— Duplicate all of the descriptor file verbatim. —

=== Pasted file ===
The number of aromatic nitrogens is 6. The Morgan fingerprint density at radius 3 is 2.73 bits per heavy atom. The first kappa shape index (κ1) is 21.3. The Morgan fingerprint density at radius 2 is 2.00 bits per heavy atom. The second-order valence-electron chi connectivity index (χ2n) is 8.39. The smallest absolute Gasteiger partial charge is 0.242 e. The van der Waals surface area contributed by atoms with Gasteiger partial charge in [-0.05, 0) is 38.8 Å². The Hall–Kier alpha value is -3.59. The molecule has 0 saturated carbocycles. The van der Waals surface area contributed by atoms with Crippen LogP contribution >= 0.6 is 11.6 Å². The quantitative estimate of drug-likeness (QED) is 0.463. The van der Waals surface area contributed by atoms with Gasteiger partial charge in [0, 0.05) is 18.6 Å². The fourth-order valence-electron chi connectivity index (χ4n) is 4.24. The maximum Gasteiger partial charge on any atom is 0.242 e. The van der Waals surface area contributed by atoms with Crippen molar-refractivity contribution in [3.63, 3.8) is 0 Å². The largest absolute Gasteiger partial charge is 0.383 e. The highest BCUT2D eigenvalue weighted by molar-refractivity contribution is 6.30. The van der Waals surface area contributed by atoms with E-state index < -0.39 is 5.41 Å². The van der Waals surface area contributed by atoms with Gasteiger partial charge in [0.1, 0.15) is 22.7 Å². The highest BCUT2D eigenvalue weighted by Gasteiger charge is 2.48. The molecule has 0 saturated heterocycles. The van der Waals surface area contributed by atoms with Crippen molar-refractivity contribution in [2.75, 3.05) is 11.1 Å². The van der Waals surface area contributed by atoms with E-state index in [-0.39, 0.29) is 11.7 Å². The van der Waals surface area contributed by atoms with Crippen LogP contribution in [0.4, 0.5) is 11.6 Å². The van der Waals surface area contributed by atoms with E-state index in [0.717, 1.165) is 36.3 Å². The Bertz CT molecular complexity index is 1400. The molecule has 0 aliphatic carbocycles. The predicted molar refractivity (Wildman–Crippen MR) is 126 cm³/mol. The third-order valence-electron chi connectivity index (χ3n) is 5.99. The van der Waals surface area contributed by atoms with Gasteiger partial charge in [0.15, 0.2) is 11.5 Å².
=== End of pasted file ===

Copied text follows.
The number of aromatic nitrogens is 6. The Morgan fingerprint density at radius 3 is 2.73 bits per heavy atom. The first kappa shape index (κ1) is 21.3. The Morgan fingerprint density at radius 2 is 2.00 bits per heavy atom. The second-order valence-electron chi connectivity index (χ2n) is 8.39. The smallest absolute Gasteiger partial charge is 0.242 e. The van der Waals surface area contributed by atoms with Gasteiger partial charge in [-0.05, 0) is 38.8 Å². The Hall–Kier alpha value is -3.59. The molecule has 0 saturated carbocycles. The van der Waals surface area contributed by atoms with Crippen LogP contribution >= 0.6 is 11.6 Å². The quantitative estimate of drug-likeness (QED) is 0.463. The van der Waals surface area contributed by atoms with Gasteiger partial charge in [0, 0.05) is 18.6 Å². The fourth-order valence-electron chi connectivity index (χ4n) is 4.24. The maximum Gasteiger partial charge on any atom is 0.242 e. The van der Waals surface area contributed by atoms with Crippen molar-refractivity contribution in [3.63, 3.8) is 0 Å². The largest absolute Gasteiger partial charge is 0.383 e. The highest BCUT2D eigenvalue weighted by molar-refractivity contribution is 6.30. The van der Waals surface area contributed by atoms with E-state index < -0.39 is 5.41 Å². The van der Waals surface area contributed by atoms with Gasteiger partial charge in [0.1, 0.15) is 22.7 Å². The highest BCUT2D eigenvalue weighted by Gasteiger charge is 2.48. The molecule has 0 saturated heterocycles. The van der Waals surface area contributed by atoms with Crippen molar-refractivity contribution in [2.75, 3.05) is 11.1 Å². The van der Waals surface area contributed by atoms with E-state index in [-0.39, 0.29) is 11.7 Å². The van der Waals surface area contributed by atoms with Crippen LogP contribution in [0.4, 0.5) is 11.6 Å². The van der Waals surface area contributed by atoms with E-state index in [0.717, 1.165) is 36.3 Å². The Bertz CT molecular complexity index is 1400. The molecule has 0 aliphatic carbocycles. The predicted molar refractivity (Wildman–Crippen MR) is 126 cm³/mol. The third-order valence-electron chi connectivity index (χ3n) is 5.99. The van der Waals surface area contributed by atoms with Gasteiger partial charge in [0.15, 0.2) is 11.5 Å².